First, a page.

Types of Steam Turbine: All You Need to Know

In this blog, we’ll look at different types of steam turbines. Although all steam turbines are made up of the same components, the arrangement of these components causes differences in the turbines, resulting in distinct varieties. In this essay, we will try to introduce you to several sorts of steam turbines and familiarize you with their structure.

What is a steam turbine?

A steam turbine is a mechanical machine that extracts thermal energy from forced steam and converts it to mechanical energy. The turbine is ideal for running electrical generators since it generates rotatory motion. The device is powered by steam, and when the vaporous stream passes between the turbine’s blades, the steam cools and expands, delivering nearly all of the energy it contains, and this is a continuous process. The types of steam turbines and their parameters are discussed in the following section.

Different types of steam turbines

Steam turbines are divided into various types based on their construction, working pressures, size, and a variety of other factors. The impulse and reaction turbines are the two most common types of steam turbines. Other types of steam turbines are essentially variants of these two basic types.

1. Impulse Turbine

The superheated steam is projected at high velocity from fixed nozzles in the casing in this type of turbine. The turbine shaft rotates when steam contacts the blades (sometimes referred to as buckets). A steam turbine’s high and intermediate pressure stages are commonly referred to as “impulsed turbines.” The complete steam pressure decrease occurs only in stationary nozzles. Though the theoretical impulse blades have no pressure drop in the moving blades, in practice, a slight pressure drop across the moving blades is required for the flow to occur.

2. Reaction Turbine

Steam travels from fixed stator blades via shaped rotor blade nozzles, creating a reaction and moving the turbine shaft. A reaction-type turbine is used in the low-pressure stage of a steam turbine. After expanding through the high and intermediate stages of the turbine, this steam is now of low pressure and temperature, making it ideal for a reaction turbine. Steam expands through a fixed nozzle in reaction turbines, converting pressure potential energy to kinetic energy.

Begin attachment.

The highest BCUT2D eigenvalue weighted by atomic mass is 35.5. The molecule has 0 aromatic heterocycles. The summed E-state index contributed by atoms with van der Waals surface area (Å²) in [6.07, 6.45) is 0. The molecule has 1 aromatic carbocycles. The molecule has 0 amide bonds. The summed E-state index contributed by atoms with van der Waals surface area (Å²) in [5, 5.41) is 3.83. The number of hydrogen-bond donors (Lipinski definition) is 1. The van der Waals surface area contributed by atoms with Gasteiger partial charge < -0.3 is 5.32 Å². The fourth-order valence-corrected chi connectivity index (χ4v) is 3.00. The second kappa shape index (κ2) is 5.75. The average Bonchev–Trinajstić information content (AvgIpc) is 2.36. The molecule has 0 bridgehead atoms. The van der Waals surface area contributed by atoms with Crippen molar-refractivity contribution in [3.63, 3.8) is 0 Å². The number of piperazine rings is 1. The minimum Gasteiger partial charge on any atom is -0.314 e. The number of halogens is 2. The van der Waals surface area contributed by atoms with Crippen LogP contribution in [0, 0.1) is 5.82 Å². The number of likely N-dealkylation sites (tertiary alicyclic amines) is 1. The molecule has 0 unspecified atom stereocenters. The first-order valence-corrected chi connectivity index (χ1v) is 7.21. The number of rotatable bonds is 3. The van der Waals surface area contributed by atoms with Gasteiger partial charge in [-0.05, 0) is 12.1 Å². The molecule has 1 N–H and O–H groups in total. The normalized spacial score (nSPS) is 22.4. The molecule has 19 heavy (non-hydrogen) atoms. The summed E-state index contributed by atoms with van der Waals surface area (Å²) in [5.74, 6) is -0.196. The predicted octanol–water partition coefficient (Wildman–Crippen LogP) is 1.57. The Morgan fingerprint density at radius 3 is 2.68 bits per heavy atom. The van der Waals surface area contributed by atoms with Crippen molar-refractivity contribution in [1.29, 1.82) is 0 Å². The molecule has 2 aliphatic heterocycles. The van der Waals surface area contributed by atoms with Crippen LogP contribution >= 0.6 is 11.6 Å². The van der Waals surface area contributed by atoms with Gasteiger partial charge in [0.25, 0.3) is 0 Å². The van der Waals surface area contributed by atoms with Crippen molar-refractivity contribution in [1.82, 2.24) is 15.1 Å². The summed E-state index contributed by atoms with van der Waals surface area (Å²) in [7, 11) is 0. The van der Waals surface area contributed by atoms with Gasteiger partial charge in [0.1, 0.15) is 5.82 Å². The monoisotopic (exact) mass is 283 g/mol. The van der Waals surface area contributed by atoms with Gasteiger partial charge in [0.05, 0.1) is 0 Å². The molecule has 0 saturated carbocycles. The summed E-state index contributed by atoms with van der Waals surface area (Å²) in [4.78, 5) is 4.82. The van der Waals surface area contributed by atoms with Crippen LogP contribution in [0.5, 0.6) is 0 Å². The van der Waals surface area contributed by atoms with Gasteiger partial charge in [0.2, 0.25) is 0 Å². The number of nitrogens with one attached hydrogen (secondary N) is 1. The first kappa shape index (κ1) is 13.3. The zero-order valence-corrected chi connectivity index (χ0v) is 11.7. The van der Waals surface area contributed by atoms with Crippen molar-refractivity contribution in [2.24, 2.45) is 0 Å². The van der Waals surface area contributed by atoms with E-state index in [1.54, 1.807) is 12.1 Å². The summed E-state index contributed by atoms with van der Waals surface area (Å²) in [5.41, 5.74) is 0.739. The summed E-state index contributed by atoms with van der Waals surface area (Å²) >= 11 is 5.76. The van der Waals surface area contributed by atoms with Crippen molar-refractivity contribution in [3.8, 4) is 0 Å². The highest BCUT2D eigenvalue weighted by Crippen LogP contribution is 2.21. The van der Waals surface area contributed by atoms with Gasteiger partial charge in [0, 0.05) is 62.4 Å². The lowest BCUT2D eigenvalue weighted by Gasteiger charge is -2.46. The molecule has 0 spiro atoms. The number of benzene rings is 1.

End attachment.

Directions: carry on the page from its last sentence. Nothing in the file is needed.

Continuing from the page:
The blades (nozzles) are impacted by high-velocity steam from fixed nozzles, which causes them to change direction and expand further. The force is applied by the change in direction and the steam acceleration. The rotor turns as a result of the impulse driving the blades forward. There is no net change in steam velocity across the stage, but there is a decrease in both pressure and temperature, indicating that the rotor is being driven. Because the pressure drop in a single stage is limited in this type of turbine, the pressure dips occur in phases.

Other Steam Turbine Types

As previously stated, there are only two types of turbines. However, there are other types of steam turbines that are derivatives of those two basic steam turbines with alternative layouts, resulting in a new operating principle.

Condensing and Noncondensing Turbines

Condensing and non-condensing Steam Turbines are the first two types of Steam Turbines classified by the new layout and working principle. Steam is condensed below atmospheric pressure in the first type of device to extract as much energy as possible. Steam leaves a noncondensing turbine at above atmospheric pressure and is used for heating or other essential activities before being returned to the boiler as water.

Back-Pressure Steam Turbines

A back-pressure steam turbine is another form of steam turbine that is best suited for mechanical-drive applications such as compressors or pump drivers. Backpressure refers to steam turbines that exhaust steam at pressures higher than the atmosphere.

The discharge pressure of a plant is usually determined by the specific application of steam. Small and big low-pressure (LP) applications, such as heating systems, often use lower pressures. Whereas industrial processes frequently use higher pressures.

Extraction Steam Turbine.

Extraction steam turbines are the fourth type of steam turbine with a different working mechanism. One or more apertures in the casing of an extraction turbine allow a part of the steam to be extracted at low pressure. The extracted steam can be utilized in the manufacturing process. Depending on the steam turbine design, the steam extraction pressure may or may not be automatically adjusted.


The purpose of this article was to provide all of the necessary information on the many types of steam turbines. The most essential machinery in the energy conversion industry is steam turbines. Knowing the many types of steam turbines will help you better understand the entire construction of the machine. In addition to boosting your technical knowledge of it. Steam and The gas turbine control system help to improve the safety of the turbine by closely monitoring the turbine’s work. IS200VAOCH1C, IS200VCCCH1B are some examples of GE turbine control parts.

We hope you found this information interesting.

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